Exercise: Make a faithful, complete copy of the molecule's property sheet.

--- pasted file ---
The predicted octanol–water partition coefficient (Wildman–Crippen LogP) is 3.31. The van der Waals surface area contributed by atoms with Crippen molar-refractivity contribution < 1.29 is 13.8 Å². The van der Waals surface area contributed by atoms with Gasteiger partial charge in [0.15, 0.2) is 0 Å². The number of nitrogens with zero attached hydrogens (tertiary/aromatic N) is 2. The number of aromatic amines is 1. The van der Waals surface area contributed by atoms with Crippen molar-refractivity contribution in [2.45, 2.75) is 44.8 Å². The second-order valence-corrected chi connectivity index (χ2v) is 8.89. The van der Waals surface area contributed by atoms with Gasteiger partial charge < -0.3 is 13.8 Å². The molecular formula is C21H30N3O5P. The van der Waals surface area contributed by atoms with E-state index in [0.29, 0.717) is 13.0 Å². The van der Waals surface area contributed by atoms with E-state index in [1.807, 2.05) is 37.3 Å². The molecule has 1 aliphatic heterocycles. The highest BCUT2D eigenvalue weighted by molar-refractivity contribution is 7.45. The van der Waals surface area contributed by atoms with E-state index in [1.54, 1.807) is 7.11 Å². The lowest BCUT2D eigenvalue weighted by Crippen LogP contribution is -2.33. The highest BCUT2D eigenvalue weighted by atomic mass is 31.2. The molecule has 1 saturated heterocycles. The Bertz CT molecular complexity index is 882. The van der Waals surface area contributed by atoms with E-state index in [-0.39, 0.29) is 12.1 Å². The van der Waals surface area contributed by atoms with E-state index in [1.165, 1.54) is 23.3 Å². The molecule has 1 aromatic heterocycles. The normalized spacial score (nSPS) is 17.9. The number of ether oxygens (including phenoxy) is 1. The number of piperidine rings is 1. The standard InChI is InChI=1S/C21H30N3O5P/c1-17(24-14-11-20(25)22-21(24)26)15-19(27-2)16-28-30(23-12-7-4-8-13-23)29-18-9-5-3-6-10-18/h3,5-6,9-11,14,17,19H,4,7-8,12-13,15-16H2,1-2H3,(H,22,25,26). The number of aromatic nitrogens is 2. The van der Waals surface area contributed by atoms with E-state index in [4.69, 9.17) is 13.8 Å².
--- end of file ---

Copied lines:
The predicted octanol–water partition coefficient (Wildman–Crippen LogP) is 3.31. The van der Waals surface area contributed by atoms with Crippen molar-refractivity contribution < 1.29 is 13.8 Å². The van der Waals surface area contributed by atoms with Gasteiger partial charge in [0.15, 0.2) is 0 Å². The number of nitrogens with zero attached hydrogens (tertiary/aromatic N) is 2. The number of aromatic amines is 1. The van der Waals surface area contributed by atoms with Crippen molar-refractivity contribution in [2.45, 2.75) is 44.8 Å². The second-order valence-corrected chi connectivity index (χ2v) is 8.89. The van der Waals surface area contributed by atoms with Gasteiger partial charge < -0.3 is 13.8 Å². The molecular formula is C21H30N3O5P. The van der Waals surface area contributed by atoms with E-state index in [0.29, 0.717) is 13.0 Å². The van der Waals surface area contributed by atoms with E-state index in [1.807, 2.05) is 37.3 Å². The molecule has 1 aliphatic heterocycles. The highest BCUT2D eigenvalue weighted by molar-refractivity contribution is 7.45. The van der Waals surface area contributed by atoms with E-state index in [1.54, 1.807) is 7.11 Å². The lowest BCUT2D eigenvalue weighted by Crippen LogP contribution is -2.33. The highest BCUT2D eigenvalue weighted by atomic mass is 31.2. The molecule has 1 saturated heterocycles. The Bertz CT molecular complexity index is 882. The van der Waals surface area contributed by atoms with E-state index in [-0.39, 0.29) is 12.1 Å². The van der Waals surface area contributed by atoms with E-state index in [1.165, 1.54) is 23.3 Å². The molecule has 1 aromatic heterocycles. The normalized spacial score (nSPS) is 17.9. The number of ether oxygens (including phenoxy) is 1. The number of piperidine rings is 1. The standard InChI is InChI=1S/C21H30N3O5P/c1-17(24-14-11-20(25)22-21(24)26)15-19(27-2)16-28-30(23-12-7-4-8-13-23)29-18-9-5-3-6-10-18/h3,5-6,9-11,14,17,19H,4,7-8,12-13,15-16H2,1-2H3,(H,22,25,26). The number of aromatic nitrogens is 2. The van der Waals surface area contributed by atoms with E-state index in [4.69, 9.17) is 13.8 Å².